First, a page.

Another pointless endeavor has been the yearly release of the new iPhone. What’s different every year you ask? You can get your phone in a different color and sometimes the screen is shaped differently. Every year the battery lasts about four minutes longer than the previous generation and the camera gives you seven extra pixels. In this instance the power of “newest and best” really drives people to throw money away. Also we tend to just want what everyone else wants. There are so many money wasting endeavors I blame on following the crowd.

How about those storage levels for the iPhone and iPad. Typically the lowest storage level isn’t nearly enough and the highest storage is way too much. The iPhone 7 (not yet released) is rumored to offer 256 GB of storage. That’s enough storage to have 40,000 songs—enough to play continuously for two months. Or you could store 85,000 photos. If you’re a new mom that might be just enough for the first month of baby photos but for most normal people it’s complete and total overkill and we pay handsomely for it.

Apple will charge you $100 more for each storage level but it only costs them between $20-$40 to add more memory. You don’t need to have an immensely powerful hard drive in your pocket you occasionally put up against your face and talk into. You have a computer for that. If you want to do some further reading about how you’re getting screwed by segmentation I found this article enlightening.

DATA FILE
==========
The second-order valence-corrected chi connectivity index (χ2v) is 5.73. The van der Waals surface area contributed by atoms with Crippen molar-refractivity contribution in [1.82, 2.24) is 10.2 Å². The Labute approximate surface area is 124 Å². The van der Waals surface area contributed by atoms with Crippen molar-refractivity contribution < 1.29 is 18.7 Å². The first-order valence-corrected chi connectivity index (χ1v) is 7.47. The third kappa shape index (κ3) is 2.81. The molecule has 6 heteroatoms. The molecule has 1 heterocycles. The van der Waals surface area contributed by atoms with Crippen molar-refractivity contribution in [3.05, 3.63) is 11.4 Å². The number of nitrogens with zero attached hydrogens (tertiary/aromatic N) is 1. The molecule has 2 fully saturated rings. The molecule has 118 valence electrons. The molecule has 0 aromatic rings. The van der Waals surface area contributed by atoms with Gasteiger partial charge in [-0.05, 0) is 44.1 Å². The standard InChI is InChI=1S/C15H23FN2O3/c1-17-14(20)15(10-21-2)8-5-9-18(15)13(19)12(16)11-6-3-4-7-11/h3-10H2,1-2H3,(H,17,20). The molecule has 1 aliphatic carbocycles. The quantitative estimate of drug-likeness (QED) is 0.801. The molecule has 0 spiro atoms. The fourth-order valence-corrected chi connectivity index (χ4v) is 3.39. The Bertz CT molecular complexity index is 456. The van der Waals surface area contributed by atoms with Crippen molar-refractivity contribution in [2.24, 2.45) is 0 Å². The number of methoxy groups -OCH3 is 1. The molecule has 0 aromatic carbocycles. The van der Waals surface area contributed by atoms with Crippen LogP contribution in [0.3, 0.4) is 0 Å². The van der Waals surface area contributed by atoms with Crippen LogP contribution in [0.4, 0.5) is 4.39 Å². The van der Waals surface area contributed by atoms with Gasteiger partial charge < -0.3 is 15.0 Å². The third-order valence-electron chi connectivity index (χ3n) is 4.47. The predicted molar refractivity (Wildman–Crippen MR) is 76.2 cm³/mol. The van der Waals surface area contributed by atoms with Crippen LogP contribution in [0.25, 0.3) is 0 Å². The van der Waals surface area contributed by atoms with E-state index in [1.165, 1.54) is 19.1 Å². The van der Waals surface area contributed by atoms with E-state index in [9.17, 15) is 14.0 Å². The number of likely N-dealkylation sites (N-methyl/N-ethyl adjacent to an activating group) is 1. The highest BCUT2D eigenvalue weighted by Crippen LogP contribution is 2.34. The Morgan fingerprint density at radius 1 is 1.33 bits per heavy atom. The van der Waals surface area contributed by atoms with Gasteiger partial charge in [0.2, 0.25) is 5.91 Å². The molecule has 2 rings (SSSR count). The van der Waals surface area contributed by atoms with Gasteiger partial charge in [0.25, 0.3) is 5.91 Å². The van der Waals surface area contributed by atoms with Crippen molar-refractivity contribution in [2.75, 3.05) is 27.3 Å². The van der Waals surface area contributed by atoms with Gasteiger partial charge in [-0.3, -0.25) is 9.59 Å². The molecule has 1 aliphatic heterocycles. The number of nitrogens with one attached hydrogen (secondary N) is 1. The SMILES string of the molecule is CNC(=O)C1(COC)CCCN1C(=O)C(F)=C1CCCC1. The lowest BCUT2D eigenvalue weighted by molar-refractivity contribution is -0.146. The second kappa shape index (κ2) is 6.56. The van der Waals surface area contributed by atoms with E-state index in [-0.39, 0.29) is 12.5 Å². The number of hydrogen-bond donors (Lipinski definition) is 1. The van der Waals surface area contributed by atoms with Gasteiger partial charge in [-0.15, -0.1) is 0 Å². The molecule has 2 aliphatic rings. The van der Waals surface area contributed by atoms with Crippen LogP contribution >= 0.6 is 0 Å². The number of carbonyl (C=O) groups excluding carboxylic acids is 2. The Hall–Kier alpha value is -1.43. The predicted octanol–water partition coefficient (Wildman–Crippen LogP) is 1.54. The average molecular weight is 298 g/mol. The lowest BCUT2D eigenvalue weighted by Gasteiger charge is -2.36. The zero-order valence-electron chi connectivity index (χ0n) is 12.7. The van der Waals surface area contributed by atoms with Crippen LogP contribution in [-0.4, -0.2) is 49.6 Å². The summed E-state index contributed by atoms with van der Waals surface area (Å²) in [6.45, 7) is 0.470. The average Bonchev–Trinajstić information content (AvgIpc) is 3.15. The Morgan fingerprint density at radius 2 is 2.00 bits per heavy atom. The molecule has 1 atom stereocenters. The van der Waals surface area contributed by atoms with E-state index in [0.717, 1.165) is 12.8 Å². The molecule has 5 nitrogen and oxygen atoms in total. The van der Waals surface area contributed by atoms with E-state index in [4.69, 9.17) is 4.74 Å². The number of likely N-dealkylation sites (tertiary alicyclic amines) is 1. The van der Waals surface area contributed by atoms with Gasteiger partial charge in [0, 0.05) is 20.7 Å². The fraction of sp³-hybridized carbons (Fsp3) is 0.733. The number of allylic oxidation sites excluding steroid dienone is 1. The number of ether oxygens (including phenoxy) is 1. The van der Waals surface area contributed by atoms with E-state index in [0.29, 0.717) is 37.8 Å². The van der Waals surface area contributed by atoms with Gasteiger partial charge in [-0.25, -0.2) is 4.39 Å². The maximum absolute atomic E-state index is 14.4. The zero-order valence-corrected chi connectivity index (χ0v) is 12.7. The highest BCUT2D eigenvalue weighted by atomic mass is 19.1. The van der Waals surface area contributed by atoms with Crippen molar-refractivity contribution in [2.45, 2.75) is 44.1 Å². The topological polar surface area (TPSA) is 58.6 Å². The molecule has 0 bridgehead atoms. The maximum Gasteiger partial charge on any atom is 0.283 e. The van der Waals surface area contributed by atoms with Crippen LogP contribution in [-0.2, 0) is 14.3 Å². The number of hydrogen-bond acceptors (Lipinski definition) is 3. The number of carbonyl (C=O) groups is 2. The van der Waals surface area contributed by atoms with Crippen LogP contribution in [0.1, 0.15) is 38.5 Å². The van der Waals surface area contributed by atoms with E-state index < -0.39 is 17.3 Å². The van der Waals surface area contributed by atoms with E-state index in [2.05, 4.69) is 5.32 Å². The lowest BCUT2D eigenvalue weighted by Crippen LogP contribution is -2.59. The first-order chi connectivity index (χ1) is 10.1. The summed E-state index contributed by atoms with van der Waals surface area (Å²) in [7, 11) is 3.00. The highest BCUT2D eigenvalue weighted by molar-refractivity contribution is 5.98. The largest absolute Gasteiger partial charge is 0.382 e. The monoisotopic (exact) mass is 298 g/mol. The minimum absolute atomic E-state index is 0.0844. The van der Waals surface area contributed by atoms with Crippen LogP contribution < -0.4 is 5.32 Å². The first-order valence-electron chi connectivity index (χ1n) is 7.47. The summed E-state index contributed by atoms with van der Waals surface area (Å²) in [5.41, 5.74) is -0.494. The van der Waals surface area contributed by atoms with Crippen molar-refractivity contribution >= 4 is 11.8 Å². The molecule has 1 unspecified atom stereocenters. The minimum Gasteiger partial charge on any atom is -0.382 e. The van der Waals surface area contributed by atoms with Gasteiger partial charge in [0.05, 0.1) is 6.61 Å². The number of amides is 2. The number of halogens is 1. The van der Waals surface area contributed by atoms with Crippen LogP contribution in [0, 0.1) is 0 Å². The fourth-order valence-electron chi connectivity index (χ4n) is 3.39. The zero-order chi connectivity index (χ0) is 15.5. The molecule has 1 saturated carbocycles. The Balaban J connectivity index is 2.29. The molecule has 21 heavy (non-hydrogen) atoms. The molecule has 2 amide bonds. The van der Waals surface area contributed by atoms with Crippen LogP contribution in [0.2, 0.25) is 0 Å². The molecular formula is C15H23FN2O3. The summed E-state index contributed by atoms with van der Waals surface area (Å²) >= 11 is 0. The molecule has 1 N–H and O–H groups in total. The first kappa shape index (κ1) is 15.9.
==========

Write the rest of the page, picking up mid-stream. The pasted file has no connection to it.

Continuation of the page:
I know how I feel about the expensiveness of Apple products as a cheapskate but I was curious what a tech guy would think, so I emailed Rene Ritchie. Rene was named one of the top 15 Apple analysts and writers by Business Insider. He also runs a website that reviews Apple products and hosts about seven tech podcasts so if there’s a guy to ask it’s probably him. He said that other companies simply offer cheaper product alternatives whereas Apple doesn’t.

“Apple products tend to last longer, which means you’re not buying as many. They also tend to have much higher resale values, so you’re not losing as much if you sell them.”

I actually agree with this, my main computer buying strategy has been to buy a Macbook two years old, use the hell out of it for two or three years, then repeat. This rule works well for more expensive products of any kind because buying used means you don’t eat the cost of “the newest and best.”

So the lesson here is Apple products are very expensive compared to your other market options but depending on what you’ll use them for it could be a good decision. I still think it’s dumb to buy the new iPhone every year when it comes out or to buy the newest shiny thing they’ve come up with. I do, however, think if you plan on keeping your computer a good five years you could easily make up what it would’ve cost you to buy two new PCs. If you buy your computer lightly used that’s even better.

Indeed, I love me some Apple products but my job as your lovable finance blogger is to protect you from the things that turn your money into ashes. Computers are a big expense that people seldom take the time to understand and so they’re going to remain a source of money-suckage. Don’t buy more than you need, buy used, and for goodness sakes don’t follow the crowd.


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One Comment

  1. Sean Donnell says:

    I’ve had both Apple and windows products over the years. I have to say the PCs were always more affordable but Apple products are just so well made. After having an Android for a couple years I switched to iphone and I wouldn’t go back.